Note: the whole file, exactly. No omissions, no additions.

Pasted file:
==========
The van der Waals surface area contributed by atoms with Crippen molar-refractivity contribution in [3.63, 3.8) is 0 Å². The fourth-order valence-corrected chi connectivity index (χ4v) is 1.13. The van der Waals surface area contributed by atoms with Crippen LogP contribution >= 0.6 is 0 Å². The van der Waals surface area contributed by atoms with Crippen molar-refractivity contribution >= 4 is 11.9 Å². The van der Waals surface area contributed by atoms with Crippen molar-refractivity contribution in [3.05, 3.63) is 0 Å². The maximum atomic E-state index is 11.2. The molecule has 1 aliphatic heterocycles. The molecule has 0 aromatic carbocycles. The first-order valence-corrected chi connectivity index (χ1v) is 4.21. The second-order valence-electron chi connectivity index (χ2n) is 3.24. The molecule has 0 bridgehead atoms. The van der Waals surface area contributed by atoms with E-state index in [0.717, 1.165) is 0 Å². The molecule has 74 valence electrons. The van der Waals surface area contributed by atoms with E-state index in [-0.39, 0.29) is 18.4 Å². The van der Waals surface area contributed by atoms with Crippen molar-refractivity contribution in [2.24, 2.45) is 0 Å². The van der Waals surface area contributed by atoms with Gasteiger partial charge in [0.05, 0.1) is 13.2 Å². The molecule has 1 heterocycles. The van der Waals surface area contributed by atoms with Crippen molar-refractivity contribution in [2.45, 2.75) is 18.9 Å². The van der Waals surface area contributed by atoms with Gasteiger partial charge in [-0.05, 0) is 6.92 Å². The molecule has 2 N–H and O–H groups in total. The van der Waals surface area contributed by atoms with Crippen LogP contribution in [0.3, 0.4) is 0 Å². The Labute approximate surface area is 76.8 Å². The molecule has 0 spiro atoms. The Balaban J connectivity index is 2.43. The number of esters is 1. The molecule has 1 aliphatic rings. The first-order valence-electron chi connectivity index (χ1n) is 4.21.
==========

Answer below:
The van der Waals surface area contributed by atoms with Crippen molar-refractivity contribution in [3.63, 3.8) is 0 Å². The fourth-order valence-corrected chi connectivity index (χ4v) is 1.13. The van der Waals surface area contributed by atoms with Crippen LogP contribution >= 0.6 is 0 Å². The van der Waals surface area contributed by atoms with Crippen molar-refractivity contribution >= 4 is 11.9 Å². The van der Waals surface area contributed by atoms with Crippen molar-refractivity contribution in [3.05, 3.63) is 0 Å². The maximum atomic E-state index is 11.2. The molecule has 1 aliphatic heterocycles. The molecule has 0 aromatic carbocycles. The first-order valence-corrected chi connectivity index (χ1v) is 4.21. The second-order valence-electron chi connectivity index (χ2n) is 3.24. The molecule has 0 bridgehead atoms. The van der Waals surface area contributed by atoms with E-state index in [0.717, 1.165) is 0 Å². The molecule has 74 valence electrons. The van der Waals surface area contributed by atoms with E-state index in [-0.39, 0.29) is 18.4 Å². The van der Waals surface area contributed by atoms with Crippen molar-refractivity contribution in [2.24, 2.45) is 0 Å². The van der Waals surface area contributed by atoms with Gasteiger partial charge in [0.05, 0.1) is 13.2 Å². The molecule has 1 heterocycles. The van der Waals surface area contributed by atoms with Crippen molar-refractivity contribution in [2.45, 2.75) is 18.9 Å². The van der Waals surface area contributed by atoms with Gasteiger partial charge in [-0.05, 0) is 6.92 Å². The molecule has 2 N–H and O–H groups in total. The van der Waals surface area contributed by atoms with Crippen LogP contribution in [0.3, 0.4) is 0 Å². The Labute approximate surface area is 76.8 Å². The molecule has 0 spiro atoms. The Balaban J connectivity index is 2.43. The number of esters is 1. The molecule has 1 aliphatic rings. The first-order valence-electron chi connectivity index (χ1n) is 4.21.